The Trump administration is planning to expel several thousand Chinese graduate students and researchers with ties to Chinese universities affiliated with that country’s military, the New York Times reported on Thursday.
The proposed expulsion would affect roughly 3,000 individuals, a small percentage of the 360,000 Chinese students currently in the U.S. American institutions may push back against the order because Chinese students generally pay full tuition for their degrees.
U.S. officials told the Times that there was no direct evidence of wrongdoing on the part of students who would lose their visas. However, the officials said that students at Chinese universities with ties to the People’s Liberation Army are sometimes selected to go abroad and gather information for the Chinese government. Chinese universities tied to the military include the Beijing Institute of Technology, Nanjing University of Aeronautics and Astronautics, and numerous others.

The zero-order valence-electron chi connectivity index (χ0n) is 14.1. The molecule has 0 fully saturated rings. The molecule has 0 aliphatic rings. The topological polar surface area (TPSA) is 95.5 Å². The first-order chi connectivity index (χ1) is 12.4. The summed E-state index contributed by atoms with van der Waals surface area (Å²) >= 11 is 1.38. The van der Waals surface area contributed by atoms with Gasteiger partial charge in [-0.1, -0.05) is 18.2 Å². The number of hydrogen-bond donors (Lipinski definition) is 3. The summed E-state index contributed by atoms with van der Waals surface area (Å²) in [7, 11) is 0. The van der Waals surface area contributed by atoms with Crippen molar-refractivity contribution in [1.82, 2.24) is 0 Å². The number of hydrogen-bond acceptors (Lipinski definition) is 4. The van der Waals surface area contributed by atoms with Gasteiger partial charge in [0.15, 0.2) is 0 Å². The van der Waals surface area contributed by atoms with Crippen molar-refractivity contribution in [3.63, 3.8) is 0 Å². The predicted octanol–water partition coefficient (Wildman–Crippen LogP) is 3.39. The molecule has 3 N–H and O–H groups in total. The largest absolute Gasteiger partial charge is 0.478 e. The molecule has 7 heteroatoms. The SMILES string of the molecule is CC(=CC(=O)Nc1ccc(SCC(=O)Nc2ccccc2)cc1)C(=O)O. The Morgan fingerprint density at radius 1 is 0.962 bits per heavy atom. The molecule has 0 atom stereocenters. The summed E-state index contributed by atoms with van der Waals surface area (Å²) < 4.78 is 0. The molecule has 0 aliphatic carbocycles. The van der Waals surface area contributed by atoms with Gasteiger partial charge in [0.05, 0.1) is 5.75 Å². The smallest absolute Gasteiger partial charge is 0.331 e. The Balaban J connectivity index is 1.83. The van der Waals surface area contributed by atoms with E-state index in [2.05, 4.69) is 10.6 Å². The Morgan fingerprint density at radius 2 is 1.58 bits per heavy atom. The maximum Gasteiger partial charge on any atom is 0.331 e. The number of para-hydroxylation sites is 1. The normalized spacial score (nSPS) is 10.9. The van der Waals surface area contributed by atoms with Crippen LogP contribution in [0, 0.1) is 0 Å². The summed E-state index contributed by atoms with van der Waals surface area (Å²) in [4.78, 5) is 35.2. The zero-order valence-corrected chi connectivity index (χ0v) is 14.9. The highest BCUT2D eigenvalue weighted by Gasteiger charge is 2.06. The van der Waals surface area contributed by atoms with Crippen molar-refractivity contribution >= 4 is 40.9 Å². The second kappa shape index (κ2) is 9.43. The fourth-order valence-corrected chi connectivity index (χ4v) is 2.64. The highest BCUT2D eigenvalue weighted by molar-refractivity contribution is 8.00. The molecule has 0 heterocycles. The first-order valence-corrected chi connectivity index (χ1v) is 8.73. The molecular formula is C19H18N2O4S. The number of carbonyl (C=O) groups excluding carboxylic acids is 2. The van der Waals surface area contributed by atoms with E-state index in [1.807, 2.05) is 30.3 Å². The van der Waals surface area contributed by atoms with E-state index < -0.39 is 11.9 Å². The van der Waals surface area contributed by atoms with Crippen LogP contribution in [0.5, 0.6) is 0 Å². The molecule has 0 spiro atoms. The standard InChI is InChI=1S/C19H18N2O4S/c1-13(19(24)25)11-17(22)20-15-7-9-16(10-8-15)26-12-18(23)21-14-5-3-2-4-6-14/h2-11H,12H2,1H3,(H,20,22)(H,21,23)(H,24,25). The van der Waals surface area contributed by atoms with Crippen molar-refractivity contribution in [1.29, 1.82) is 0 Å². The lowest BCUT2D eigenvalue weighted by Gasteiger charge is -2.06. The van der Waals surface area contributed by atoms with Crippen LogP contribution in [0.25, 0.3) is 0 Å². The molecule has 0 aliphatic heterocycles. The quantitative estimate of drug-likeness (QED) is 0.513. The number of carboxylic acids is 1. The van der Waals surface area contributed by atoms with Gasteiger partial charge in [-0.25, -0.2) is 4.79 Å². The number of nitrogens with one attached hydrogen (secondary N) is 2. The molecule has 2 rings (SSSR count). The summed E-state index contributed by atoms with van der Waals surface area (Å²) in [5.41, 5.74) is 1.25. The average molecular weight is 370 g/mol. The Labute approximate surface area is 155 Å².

U.S. intelligence agencies have warned that China is using academic researchers in the U.S. for espionage and intellectual property theft. In early April, the Justice Department urged federal prosecutors to focus on cases of suspected intellectual property theft by China.
There have been various cases of researchers and professors charged in the U.S. for failing to disclose ties to Chinese institutions. In one instance in mid-May, FBI agents arrested University of Arkansas-Fayetteville electrical engineering professor Simon Saw-Teong Ang on suspicion of hiding funding he had received from the Chinese government. Ang had been a professor at the university since 1988, and had conducted research projects for NASA.